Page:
Why is it important to inspire the next generation?
There are a lot of misconceptions about careers in engineering. Some people believe you need to be super brainy and high-achieving in maths to be an engineer. Others think that engineering jobs are too dangerous and dirty. It’s important to bust these misconceptions to ensure that young people, as well as their parents and teachers, know the opportunities that are open to them in engineering. I love working with different engineering employers to get engineers engaging with young people. I meet people in a wide range of roles, some in sectors that I never knew existed. Not only does this raise aspirations for more diverse people to join the industry, but it will also help build the future talent pipeline to fill the expected skills shortage.
What is your favourite thing about being an engineer?
Engineers work in teams and solve real-world problems! I love being part of engineering committees that are pushing for progress, whether that’s in safety, inclusion, or professional development for example. Engineering creates solutions for all people so I hope to see real intersectional diversity and inclusion in the future.
What does a typical day at work involve for you?
I’m office-based but spend about half the week in other people’s workplaces. A key part of my job is to manage relationships with our partners. They could be councils, companies, schools, professional engineering institutions, or government departments. I attend events to promote the STEM Ambassador scheme and support companies to develop their STEM outreach programmes. My favourite part of the job is delivering communication and engagement training to STEM Ambassadors so that they are ready to engage with young people.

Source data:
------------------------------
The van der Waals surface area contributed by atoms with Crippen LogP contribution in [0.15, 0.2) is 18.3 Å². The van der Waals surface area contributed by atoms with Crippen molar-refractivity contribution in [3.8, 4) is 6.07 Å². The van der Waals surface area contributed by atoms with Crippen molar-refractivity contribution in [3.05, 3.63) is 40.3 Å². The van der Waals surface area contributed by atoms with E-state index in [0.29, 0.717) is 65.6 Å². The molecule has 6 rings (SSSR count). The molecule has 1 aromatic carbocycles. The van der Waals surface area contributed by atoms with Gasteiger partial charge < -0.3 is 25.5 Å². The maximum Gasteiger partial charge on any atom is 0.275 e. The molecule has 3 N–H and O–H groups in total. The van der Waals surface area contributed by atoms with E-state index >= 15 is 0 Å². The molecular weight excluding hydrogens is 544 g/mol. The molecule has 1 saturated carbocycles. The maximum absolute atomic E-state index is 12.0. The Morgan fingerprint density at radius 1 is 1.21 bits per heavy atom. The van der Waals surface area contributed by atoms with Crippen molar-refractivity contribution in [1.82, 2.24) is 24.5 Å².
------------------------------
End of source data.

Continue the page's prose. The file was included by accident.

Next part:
What would be your advice to young people looking to pursue a career in engineering?
You probably already have a lot of the skills that you need to be an engineer. Search online for opportunities to use them. If you can get any experience of an engineering workplace while still studying, make the most of it. Nothing can beat seeing a real engineering workplace in action.
If you can get any experience of an engineering workplace while still studying, make the most of it. Nothing can beat seeing a real engineering workplace in action
What’s next for you?
With other members of the Women’s Engineering Society London Cluster, I helped organise our first work shadowing campaign this summer. We want to provide opportunities, like the one I had, for more female students to gain experience of engineering workplaces. We hope to break down one of the barriers to joining the industry and grow our work shadowing campaign for next year.
This summer, I also attended the BIG Event, a STEM communicators conference on a bursary award. I hosted a panel discussion and received public speaking training from the TED team in the US. I want to build on these public speaking experiences, and apply what I’ve learned about public engagement.
Maybe my job title will include ‘engineer’ again, who knows?